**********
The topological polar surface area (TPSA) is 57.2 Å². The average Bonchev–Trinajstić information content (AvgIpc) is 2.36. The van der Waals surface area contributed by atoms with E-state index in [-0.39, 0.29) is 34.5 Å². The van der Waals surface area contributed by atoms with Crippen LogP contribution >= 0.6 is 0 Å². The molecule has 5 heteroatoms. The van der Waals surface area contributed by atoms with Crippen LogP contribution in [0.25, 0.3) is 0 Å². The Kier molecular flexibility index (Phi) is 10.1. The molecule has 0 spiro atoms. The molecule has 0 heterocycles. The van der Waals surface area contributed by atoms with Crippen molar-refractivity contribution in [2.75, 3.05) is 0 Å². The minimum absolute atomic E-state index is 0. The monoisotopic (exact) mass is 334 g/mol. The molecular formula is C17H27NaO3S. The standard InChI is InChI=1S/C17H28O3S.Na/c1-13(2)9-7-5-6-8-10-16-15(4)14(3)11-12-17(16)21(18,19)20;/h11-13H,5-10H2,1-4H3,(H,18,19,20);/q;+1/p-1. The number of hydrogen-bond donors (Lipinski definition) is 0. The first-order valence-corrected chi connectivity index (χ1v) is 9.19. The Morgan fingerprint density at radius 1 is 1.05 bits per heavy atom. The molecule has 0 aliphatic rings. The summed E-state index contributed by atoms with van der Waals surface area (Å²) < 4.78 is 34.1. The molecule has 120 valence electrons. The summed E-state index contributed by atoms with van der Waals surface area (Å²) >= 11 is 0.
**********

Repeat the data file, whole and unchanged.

The topological polar surface area (TPSA) is 57.2 Å². The average Bonchev–Trinajstić information content (AvgIpc) is 2.36. The van der Waals surface area contributed by atoms with E-state index in [-0.39, 0.29) is 34.5 Å². The van der Waals surface area contributed by atoms with Crippen LogP contribution >= 0.6 is 0 Å². The molecule has 5 heteroatoms. The van der Waals surface area contributed by atoms with Crippen LogP contribution in [0.25, 0.3) is 0 Å². The Kier molecular flexibility index (Phi) is 10.1. The molecule has 0 spiro atoms. The molecule has 0 heterocycles. The van der Waals surface area contributed by atoms with Crippen molar-refractivity contribution in [2.75, 3.05) is 0 Å². The minimum absolute atomic E-state index is 0. The monoisotopic (exact) mass is 334 g/mol. The molecular formula is C17H27NaO3S. The standard InChI is InChI=1S/C17H28O3S.Na/c1-13(2)9-7-5-6-8-10-16-15(4)14(3)11-12-17(16)21(18,19)20;/h11-13H,5-10H2,1-4H3,(H,18,19,20);/q;+1/p-1. The number of hydrogen-bond donors (Lipinski definition) is 0. The first-order valence-corrected chi connectivity index (χ1v) is 9.19. The Morgan fingerprint density at radius 1 is 1.05 bits per heavy atom. The molecule has 0 aliphatic rings. The summed E-state index contributed by atoms with van der Waals surface area (Å²) < 4.78 is 34.1. The molecule has 120 valence electrons. The summed E-state index contributed by atoms with van der Waals surface area (Å²) >= 11 is 0.